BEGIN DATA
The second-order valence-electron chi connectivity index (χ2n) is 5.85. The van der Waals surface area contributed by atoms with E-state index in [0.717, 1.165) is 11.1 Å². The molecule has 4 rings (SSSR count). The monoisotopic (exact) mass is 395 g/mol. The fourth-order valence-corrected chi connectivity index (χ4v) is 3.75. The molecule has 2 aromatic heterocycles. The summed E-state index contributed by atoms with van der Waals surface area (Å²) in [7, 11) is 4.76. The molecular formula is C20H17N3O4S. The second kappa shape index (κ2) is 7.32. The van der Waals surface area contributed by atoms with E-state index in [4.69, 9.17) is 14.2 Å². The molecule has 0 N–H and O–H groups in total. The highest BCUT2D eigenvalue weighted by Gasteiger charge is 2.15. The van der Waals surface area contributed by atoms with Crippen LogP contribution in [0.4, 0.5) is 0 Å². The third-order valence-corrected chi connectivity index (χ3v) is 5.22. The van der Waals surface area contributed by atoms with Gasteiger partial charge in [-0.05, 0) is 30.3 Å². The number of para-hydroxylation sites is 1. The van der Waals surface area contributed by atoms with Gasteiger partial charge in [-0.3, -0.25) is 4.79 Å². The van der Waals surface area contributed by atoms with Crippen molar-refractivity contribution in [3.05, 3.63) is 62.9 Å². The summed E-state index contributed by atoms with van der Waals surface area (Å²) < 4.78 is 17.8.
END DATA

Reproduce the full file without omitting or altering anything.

The second-order valence-electron chi connectivity index (χ2n) is 5.85. The van der Waals surface area contributed by atoms with E-state index in [0.717, 1.165) is 11.1 Å². The molecule has 4 rings (SSSR count). The monoisotopic (exact) mass is 395 g/mol. The fourth-order valence-corrected chi connectivity index (χ4v) is 3.75. The molecule has 2 aromatic heterocycles. The summed E-state index contributed by atoms with van der Waals surface area (Å²) in [7, 11) is 4.76. The molecular formula is C20H17N3O4S. The second kappa shape index (κ2) is 7.32. The van der Waals surface area contributed by atoms with E-state index in [4.69, 9.17) is 14.2 Å². The molecule has 0 N–H and O–H groups in total. The highest BCUT2D eigenvalue weighted by Gasteiger charge is 2.15. The van der Waals surface area contributed by atoms with Crippen LogP contribution in [0.4, 0.5) is 0 Å². The third-order valence-corrected chi connectivity index (χ3v) is 5.22. The van der Waals surface area contributed by atoms with Gasteiger partial charge in [-0.05, 0) is 30.3 Å². The number of para-hydroxylation sites is 1. The van der Waals surface area contributed by atoms with Gasteiger partial charge in [-0.3, -0.25) is 4.79 Å². The van der Waals surface area contributed by atoms with Crippen molar-refractivity contribution in [3.05, 3.63) is 62.9 Å². The summed E-state index contributed by atoms with van der Waals surface area (Å²) < 4.78 is 17.8.